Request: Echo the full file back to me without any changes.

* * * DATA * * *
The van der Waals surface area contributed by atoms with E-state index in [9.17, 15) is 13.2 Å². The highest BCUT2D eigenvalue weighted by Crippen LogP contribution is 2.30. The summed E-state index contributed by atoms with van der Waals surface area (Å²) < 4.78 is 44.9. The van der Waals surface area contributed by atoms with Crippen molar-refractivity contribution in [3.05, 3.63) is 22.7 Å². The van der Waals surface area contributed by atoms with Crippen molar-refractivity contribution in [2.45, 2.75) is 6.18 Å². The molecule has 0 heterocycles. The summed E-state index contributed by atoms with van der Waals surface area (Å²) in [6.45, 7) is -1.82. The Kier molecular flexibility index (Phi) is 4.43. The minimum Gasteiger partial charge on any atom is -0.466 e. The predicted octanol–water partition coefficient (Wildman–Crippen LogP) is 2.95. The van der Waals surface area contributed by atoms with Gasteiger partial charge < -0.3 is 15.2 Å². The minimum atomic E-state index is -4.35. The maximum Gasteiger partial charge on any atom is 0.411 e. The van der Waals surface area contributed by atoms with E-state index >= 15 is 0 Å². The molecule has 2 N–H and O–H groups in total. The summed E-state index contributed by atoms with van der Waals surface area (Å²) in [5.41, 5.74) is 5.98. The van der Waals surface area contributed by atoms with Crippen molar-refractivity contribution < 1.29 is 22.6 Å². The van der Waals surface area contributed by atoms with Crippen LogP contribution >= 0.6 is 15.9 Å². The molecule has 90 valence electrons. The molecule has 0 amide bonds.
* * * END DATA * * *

The van der Waals surface area contributed by atoms with E-state index in [9.17, 15) is 13.2 Å². The highest BCUT2D eigenvalue weighted by Crippen LogP contribution is 2.30. The summed E-state index contributed by atoms with van der Waals surface area (Å²) < 4.78 is 44.9. The van der Waals surface area contributed by atoms with Crippen molar-refractivity contribution in [3.05, 3.63) is 22.7 Å². The van der Waals surface area contributed by atoms with Crippen molar-refractivity contribution in [2.45, 2.75) is 6.18 Å². The molecule has 0 heterocycles. The summed E-state index contributed by atoms with van der Waals surface area (Å²) in [6.45, 7) is -1.82. The Kier molecular flexibility index (Phi) is 4.43. The minimum Gasteiger partial charge on any atom is -0.466 e. The predicted octanol–water partition coefficient (Wildman–Crippen LogP) is 2.95. The van der Waals surface area contributed by atoms with Gasteiger partial charge < -0.3 is 15.2 Å². The minimum atomic E-state index is -4.35. The maximum Gasteiger partial charge on any atom is 0.411 e. The van der Waals surface area contributed by atoms with E-state index >= 15 is 0 Å². The molecule has 2 N–H and O–H groups in total. The summed E-state index contributed by atoms with van der Waals surface area (Å²) in [5.41, 5.74) is 5.98. The van der Waals surface area contributed by atoms with Crippen molar-refractivity contribution < 1.29 is 22.6 Å². The van der Waals surface area contributed by atoms with Crippen LogP contribution >= 0.6 is 15.9 Å². The molecule has 90 valence electrons. The molecule has 0 amide bonds.